Integrating equation (4.14) again with respect to ‘x’, we get

Applying the boundary conditions,

At x = 0, T = T1, From equation (15), we get

C2 = T1                                                                        (16)

At x = L, T = T2,  From equation (15), we get

Substituting the values of  and  in equation (15), we get

Subtracting T2 from both sides of the equation (18), we get

Dividing both sides of the equation (19) with T1-T2, we get

Equation (20) represents temperature distribution equation in the slab having a heat generating source present inside it. In order to find out the location of maximum temperature in the slab equation (20) is differentiated with respect to ‘x’ and equated equal to zero.

Equation (21) gives the location of maximum temperature in the slab. The equation representing the maximum value of temperature is obtained by substituting the value of maximum x /L from equation (21) into equation (20).

Flow of heat from one surface is given as

From equation (14) substituting the value of dT/dx, we get

Substituting the value of C1 from equation (17), we get

Similarly heat flow from the other surface

In case maximum temperature occurs inside the slab, heat will flow from both surfaces of the slab and total heat flow will be given as:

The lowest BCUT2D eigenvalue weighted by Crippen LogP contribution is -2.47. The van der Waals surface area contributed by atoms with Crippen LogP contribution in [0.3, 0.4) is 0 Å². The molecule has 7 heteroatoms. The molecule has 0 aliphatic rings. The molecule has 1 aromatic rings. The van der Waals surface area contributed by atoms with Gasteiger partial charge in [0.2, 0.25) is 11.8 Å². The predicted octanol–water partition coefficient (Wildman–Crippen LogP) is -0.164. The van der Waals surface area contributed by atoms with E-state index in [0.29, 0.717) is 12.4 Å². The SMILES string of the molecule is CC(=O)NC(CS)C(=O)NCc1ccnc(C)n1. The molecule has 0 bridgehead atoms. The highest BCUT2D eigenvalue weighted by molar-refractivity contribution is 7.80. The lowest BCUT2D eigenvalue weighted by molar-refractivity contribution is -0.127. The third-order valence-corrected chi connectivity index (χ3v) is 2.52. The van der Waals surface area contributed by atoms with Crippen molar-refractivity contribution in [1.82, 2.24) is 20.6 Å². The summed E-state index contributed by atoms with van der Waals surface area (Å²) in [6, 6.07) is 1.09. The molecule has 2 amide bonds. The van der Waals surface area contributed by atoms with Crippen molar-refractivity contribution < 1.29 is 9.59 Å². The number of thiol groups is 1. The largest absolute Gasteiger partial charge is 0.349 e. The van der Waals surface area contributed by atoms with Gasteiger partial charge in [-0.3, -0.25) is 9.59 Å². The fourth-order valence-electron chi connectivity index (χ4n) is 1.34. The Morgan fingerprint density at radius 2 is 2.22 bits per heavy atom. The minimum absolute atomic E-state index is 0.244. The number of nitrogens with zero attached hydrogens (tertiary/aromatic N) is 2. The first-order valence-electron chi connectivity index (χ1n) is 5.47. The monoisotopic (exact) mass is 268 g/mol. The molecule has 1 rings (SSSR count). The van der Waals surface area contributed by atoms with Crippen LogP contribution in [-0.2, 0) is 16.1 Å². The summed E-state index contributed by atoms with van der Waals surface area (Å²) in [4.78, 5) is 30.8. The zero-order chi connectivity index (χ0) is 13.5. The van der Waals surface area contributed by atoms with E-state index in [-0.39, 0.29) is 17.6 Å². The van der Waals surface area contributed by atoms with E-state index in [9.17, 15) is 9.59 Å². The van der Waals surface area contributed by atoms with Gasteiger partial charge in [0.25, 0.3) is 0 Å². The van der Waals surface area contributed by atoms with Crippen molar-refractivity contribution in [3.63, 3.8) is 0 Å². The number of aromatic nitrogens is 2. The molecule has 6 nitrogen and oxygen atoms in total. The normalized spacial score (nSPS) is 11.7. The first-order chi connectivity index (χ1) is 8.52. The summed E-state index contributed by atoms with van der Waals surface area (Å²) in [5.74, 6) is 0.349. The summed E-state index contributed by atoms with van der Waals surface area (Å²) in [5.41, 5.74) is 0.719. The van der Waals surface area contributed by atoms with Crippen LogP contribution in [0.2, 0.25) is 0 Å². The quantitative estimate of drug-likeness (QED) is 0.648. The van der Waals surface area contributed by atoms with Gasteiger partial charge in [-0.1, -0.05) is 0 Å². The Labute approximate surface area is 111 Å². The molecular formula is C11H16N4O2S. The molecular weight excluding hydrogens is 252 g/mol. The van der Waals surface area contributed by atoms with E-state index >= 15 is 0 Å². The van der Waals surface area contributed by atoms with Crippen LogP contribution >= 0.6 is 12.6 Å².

QT = Q1+Q2

In case T1 is the maximum temperature, heat will flow towards x (+ve only) and heat lost will be given as:

QT = Q2

One-Dimensional Heat Flow through a cylinder with Heat Generation

i) A hollow Cylinder:

Consider a hollow cylinder of length L having inner and outer radii r1 and r2 respectively in which flow of heat is unidirectional along the radial direction. T1 and T are temperatures of the inner and outer surfaces of the cylinder respectively. In order to determine temperature distribution and heat flow rate, a small element at radius r and thickness dr is considered. A heat source present inside the strip is generating qg amount of heat per unit volume as shown in Figure 3.

Heat conducted into the element, Qr = -k(2 Π r L) dT/dr                   (23)

Heat generated in the element, Qg =  2 Π r L dr qg                                (24)

Heat conducted out of the element,

For steady state condition of heat flow

Heat conducted into the element + Heat generated in the element = Heat conducted out of the element

Substituting the values of Qr and Qg from equations (23 and 24) in equation (26), we get

In order to find out the solution of the above equation, integrate it with respect to r

Integrating equation (4.28) again with respect to r, we get

C1 and C2 are constants of integration and the expressions for these constants can be found out by using the following boundary conditions

At r=r1, T=T1 and at r=r2, T=T2

Subtracting equation (32) from equation (31), we get

Substituting the value of C1 in equation (31), we get